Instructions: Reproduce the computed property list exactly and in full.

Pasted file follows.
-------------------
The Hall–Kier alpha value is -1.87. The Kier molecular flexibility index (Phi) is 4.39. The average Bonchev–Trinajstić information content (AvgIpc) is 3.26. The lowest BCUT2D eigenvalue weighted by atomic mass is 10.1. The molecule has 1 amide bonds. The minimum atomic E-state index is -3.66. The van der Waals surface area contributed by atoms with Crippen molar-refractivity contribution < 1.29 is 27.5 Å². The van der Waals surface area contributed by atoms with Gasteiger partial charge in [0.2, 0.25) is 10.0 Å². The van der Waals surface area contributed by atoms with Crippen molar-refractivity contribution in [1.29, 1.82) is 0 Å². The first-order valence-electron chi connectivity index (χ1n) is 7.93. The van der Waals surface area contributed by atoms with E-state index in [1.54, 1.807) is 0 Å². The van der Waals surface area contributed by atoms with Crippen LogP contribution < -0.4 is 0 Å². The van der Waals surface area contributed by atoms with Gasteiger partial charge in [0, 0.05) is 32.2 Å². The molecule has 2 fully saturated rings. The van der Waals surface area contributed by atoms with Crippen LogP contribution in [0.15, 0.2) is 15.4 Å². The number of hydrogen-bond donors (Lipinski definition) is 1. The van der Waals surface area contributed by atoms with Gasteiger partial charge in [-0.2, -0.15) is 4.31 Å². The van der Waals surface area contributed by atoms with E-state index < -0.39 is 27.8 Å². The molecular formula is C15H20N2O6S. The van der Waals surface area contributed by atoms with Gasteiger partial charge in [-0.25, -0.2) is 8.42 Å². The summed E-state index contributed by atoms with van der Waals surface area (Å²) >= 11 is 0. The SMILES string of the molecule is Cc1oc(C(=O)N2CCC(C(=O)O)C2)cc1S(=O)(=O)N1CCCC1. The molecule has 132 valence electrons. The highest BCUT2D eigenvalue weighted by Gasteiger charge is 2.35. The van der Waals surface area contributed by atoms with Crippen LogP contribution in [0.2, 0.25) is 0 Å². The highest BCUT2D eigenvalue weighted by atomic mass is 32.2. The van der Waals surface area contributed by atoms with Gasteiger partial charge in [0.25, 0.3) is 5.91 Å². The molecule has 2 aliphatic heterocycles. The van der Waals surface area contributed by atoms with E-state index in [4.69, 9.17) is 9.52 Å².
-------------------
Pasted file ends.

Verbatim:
The Hall–Kier alpha value is -1.87. The Kier molecular flexibility index (Phi) is 4.39. The average Bonchev–Trinajstić information content (AvgIpc) is 3.26. The lowest BCUT2D eigenvalue weighted by atomic mass is 10.1. The molecule has 1 amide bonds. The minimum atomic E-state index is -3.66. The van der Waals surface area contributed by atoms with Crippen molar-refractivity contribution < 1.29 is 27.5 Å². The van der Waals surface area contributed by atoms with Gasteiger partial charge in [0.2, 0.25) is 10.0 Å². The van der Waals surface area contributed by atoms with Crippen molar-refractivity contribution in [1.29, 1.82) is 0 Å². The first-order valence-electron chi connectivity index (χ1n) is 7.93. The van der Waals surface area contributed by atoms with E-state index in [1.54, 1.807) is 0 Å². The van der Waals surface area contributed by atoms with Crippen LogP contribution < -0.4 is 0 Å². The van der Waals surface area contributed by atoms with Gasteiger partial charge in [0, 0.05) is 32.2 Å². The molecule has 2 fully saturated rings. The van der Waals surface area contributed by atoms with Crippen LogP contribution in [0.15, 0.2) is 15.4 Å². The number of hydrogen-bond donors (Lipinski definition) is 1. The van der Waals surface area contributed by atoms with Gasteiger partial charge in [-0.2, -0.15) is 4.31 Å². The van der Waals surface area contributed by atoms with E-state index < -0.39 is 27.8 Å². The molecular formula is C15H20N2O6S. The van der Waals surface area contributed by atoms with Gasteiger partial charge in [-0.25, -0.2) is 8.42 Å². The summed E-state index contributed by atoms with van der Waals surface area (Å²) >= 11 is 0. The SMILES string of the molecule is Cc1oc(C(=O)N2CCC(C(=O)O)C2)cc1S(=O)(=O)N1CCCC1. The molecule has 132 valence electrons. The highest BCUT2D eigenvalue weighted by Gasteiger charge is 2.35. The van der Waals surface area contributed by atoms with Crippen LogP contribution in [0.2, 0.25) is 0 Å². The highest BCUT2D eigenvalue weighted by atomic mass is 32.2. The van der Waals surface area contributed by atoms with Gasteiger partial charge in [0.25, 0.3) is 5.91 Å². The molecule has 2 aliphatic heterocycles. The van der Waals surface area contributed by atoms with E-state index in [4.69, 9.17) is 9.52 Å².